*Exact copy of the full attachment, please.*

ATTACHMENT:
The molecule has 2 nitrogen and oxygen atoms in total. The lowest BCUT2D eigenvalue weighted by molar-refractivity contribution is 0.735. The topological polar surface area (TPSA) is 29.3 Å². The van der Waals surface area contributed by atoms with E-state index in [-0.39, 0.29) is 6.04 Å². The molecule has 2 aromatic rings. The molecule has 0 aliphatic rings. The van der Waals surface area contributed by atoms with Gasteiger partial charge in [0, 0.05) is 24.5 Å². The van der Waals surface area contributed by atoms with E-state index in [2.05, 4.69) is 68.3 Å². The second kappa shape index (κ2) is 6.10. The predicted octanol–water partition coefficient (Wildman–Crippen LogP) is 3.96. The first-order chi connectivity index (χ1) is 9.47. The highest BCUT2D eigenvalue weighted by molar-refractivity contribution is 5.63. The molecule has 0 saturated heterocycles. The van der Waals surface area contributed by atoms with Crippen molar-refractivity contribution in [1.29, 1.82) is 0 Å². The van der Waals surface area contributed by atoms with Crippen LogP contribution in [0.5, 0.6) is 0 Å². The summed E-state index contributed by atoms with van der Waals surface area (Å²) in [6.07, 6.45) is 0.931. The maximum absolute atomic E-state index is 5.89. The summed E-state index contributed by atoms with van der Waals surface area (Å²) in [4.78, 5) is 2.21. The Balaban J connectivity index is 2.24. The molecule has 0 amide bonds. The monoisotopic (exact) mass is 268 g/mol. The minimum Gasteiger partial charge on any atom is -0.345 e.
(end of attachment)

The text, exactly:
The molecule has 2 nitrogen and oxygen atoms in total. The lowest BCUT2D eigenvalue weighted by molar-refractivity contribution is 0.735. The topological polar surface area (TPSA) is 29.3 Å². The van der Waals surface area contributed by atoms with E-state index in [-0.39, 0.29) is 6.04 Å². The molecule has 2 aromatic rings. The molecule has 0 aliphatic rings. The van der Waals surface area contributed by atoms with Gasteiger partial charge in [0, 0.05) is 24.5 Å². The van der Waals surface area contributed by atoms with E-state index in [2.05, 4.69) is 68.3 Å². The second kappa shape index (κ2) is 6.10. The predicted octanol–water partition coefficient (Wildman–Crippen LogP) is 3.96. The first-order chi connectivity index (χ1) is 9.47. The highest BCUT2D eigenvalue weighted by molar-refractivity contribution is 5.63. The molecule has 0 saturated heterocycles. The van der Waals surface area contributed by atoms with Crippen molar-refractivity contribution in [1.29, 1.82) is 0 Å². The van der Waals surface area contributed by atoms with Crippen LogP contribution in [0.5, 0.6) is 0 Å². The summed E-state index contributed by atoms with van der Waals surface area (Å²) in [6.07, 6.45) is 0.931. The maximum absolute atomic E-state index is 5.89. The summed E-state index contributed by atoms with van der Waals surface area (Å²) in [4.78, 5) is 2.21. The Balaban J connectivity index is 2.24. The molecule has 0 amide bonds. The monoisotopic (exact) mass is 268 g/mol. The minimum Gasteiger partial charge on any atom is -0.345 e.